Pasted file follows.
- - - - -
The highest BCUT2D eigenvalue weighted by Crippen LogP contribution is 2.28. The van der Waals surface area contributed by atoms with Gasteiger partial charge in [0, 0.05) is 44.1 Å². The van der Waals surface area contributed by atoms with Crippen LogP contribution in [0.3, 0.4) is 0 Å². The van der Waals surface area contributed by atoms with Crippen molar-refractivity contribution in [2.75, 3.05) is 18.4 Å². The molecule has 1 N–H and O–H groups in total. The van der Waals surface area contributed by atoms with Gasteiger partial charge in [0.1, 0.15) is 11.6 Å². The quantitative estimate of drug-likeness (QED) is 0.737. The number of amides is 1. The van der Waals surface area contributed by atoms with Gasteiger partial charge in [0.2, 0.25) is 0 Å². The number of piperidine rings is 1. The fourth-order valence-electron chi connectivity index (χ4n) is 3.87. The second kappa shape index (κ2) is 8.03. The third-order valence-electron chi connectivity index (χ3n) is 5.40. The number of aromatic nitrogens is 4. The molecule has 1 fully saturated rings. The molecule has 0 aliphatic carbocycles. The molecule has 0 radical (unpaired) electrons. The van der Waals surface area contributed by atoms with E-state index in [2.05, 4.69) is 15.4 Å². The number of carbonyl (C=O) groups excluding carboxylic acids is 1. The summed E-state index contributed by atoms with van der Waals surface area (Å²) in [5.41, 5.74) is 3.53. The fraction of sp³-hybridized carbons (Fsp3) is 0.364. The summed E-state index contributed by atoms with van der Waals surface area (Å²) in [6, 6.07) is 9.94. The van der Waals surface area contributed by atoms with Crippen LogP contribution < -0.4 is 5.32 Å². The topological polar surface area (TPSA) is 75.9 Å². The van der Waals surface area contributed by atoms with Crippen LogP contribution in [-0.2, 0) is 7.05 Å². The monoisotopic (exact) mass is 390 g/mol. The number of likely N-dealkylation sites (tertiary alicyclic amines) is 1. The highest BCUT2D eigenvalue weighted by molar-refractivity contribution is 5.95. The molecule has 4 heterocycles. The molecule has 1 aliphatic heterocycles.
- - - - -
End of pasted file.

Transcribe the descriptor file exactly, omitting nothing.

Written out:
The highest BCUT2D eigenvalue weighted by Crippen LogP contribution is 2.28. The van der Waals surface area contributed by atoms with Gasteiger partial charge in [0, 0.05) is 44.1 Å². The van der Waals surface area contributed by atoms with Crippen LogP contribution in [0.3, 0.4) is 0 Å². The van der Waals surface area contributed by atoms with Crippen molar-refractivity contribution in [2.75, 3.05) is 18.4 Å². The molecule has 1 N–H and O–H groups in total. The van der Waals surface area contributed by atoms with Gasteiger partial charge in [0.1, 0.15) is 11.6 Å². The quantitative estimate of drug-likeness (QED) is 0.737. The number of amides is 1. The van der Waals surface area contributed by atoms with Gasteiger partial charge in [0.2, 0.25) is 0 Å². The number of piperidine rings is 1. The fourth-order valence-electron chi connectivity index (χ4n) is 3.87. The second kappa shape index (κ2) is 8.03. The third-order valence-electron chi connectivity index (χ3n) is 5.40. The number of aromatic nitrogens is 4. The molecule has 1 fully saturated rings. The molecule has 0 aliphatic carbocycles. The molecule has 0 radical (unpaired) electrons. The van der Waals surface area contributed by atoms with E-state index in [2.05, 4.69) is 15.4 Å². The number of carbonyl (C=O) groups excluding carboxylic acids is 1. The summed E-state index contributed by atoms with van der Waals surface area (Å²) in [5.41, 5.74) is 3.53. The fraction of sp³-hybridized carbons (Fsp3) is 0.364. The summed E-state index contributed by atoms with van der Waals surface area (Å²) in [6, 6.07) is 9.94. The van der Waals surface area contributed by atoms with Crippen LogP contribution < -0.4 is 5.32 Å². The topological polar surface area (TPSA) is 75.9 Å². The van der Waals surface area contributed by atoms with Crippen LogP contribution in [-0.2, 0) is 7.05 Å². The monoisotopic (exact) mass is 390 g/mol. The number of likely N-dealkylation sites (tertiary alicyclic amines) is 1. The highest BCUT2D eigenvalue weighted by molar-refractivity contribution is 5.95. The molecule has 4 heterocycles. The molecule has 1 aliphatic heterocycles.